Crater Lake National Park Phantom Ship
Here’s me trying to take a photo of the Phantom Ship (the little island) in Crater Lake.

Redwood National and State Parks

Redwood National and State Parks
The Newton B. Drury Scenic Parkway is lined by imposing redwoods.

From southern Oregon, we drove down to California’s northern coast to visit the giant coastal redwoods. Existing only on the northern California coast, the coastal redwoods are the tallest trees in world and among the largest, capable of reaching over 100 meters in height. Much of the big redwoods were lost due to logging, but now some of the old growth forest is protected by the Redwood National Park and several California state parks lying along US Route 101 which is sometimes called the Redwood Highway. This portion of the trip was highlighted by two scenic drives: the Newton B. Drury Scenic Parkway in Prairie Creek Redwoods State Park, and Avenue of the Giants in Humboldt Redwoods State Park. Magnificent 50+ meter tall redwoods line the sides of these routes and cover up the sky with their foliage. Of course, we stopped by and walked some easy trails to see the redwood groves and some especially large trees up close. Walking among these ancient and gigantic trees was a humbling experience and just shows how small we are in comparison.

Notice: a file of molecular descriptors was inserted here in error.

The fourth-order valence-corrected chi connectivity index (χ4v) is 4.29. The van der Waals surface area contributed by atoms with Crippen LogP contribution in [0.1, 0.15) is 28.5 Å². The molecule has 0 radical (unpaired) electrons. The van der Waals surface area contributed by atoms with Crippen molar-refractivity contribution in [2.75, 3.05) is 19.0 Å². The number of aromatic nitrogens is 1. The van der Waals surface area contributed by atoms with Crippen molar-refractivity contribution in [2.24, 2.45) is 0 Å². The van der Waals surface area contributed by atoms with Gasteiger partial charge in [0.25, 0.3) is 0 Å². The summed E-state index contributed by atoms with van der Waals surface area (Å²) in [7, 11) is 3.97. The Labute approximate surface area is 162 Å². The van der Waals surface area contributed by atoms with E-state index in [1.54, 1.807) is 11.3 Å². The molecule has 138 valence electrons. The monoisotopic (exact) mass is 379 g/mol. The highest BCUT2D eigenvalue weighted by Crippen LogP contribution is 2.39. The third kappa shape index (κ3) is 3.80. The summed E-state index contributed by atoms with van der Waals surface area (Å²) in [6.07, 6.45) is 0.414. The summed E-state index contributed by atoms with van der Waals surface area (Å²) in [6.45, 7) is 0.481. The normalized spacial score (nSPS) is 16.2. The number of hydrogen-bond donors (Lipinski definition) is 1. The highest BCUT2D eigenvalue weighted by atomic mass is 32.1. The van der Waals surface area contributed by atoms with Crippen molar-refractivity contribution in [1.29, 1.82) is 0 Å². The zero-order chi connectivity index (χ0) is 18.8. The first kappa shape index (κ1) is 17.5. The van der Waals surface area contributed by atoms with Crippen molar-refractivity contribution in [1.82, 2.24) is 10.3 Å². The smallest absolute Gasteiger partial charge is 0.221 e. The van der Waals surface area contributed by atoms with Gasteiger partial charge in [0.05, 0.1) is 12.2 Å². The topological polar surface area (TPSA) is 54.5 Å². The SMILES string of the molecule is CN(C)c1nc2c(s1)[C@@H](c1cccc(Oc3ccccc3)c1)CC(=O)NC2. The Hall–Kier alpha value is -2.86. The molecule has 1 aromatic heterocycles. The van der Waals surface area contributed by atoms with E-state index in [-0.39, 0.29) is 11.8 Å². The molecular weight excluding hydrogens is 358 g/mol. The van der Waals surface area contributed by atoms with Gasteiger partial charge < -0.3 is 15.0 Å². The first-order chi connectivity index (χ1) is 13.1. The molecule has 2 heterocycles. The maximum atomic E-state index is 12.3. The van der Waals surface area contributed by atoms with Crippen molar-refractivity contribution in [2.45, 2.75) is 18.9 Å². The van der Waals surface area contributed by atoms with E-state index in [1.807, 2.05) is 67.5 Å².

The Big Tree
The Big Tree at Prairie Creek Redwoods State Park is one of the biggest trees we saw on this trip.
Redwood roots
The massive roots of a fallen redwood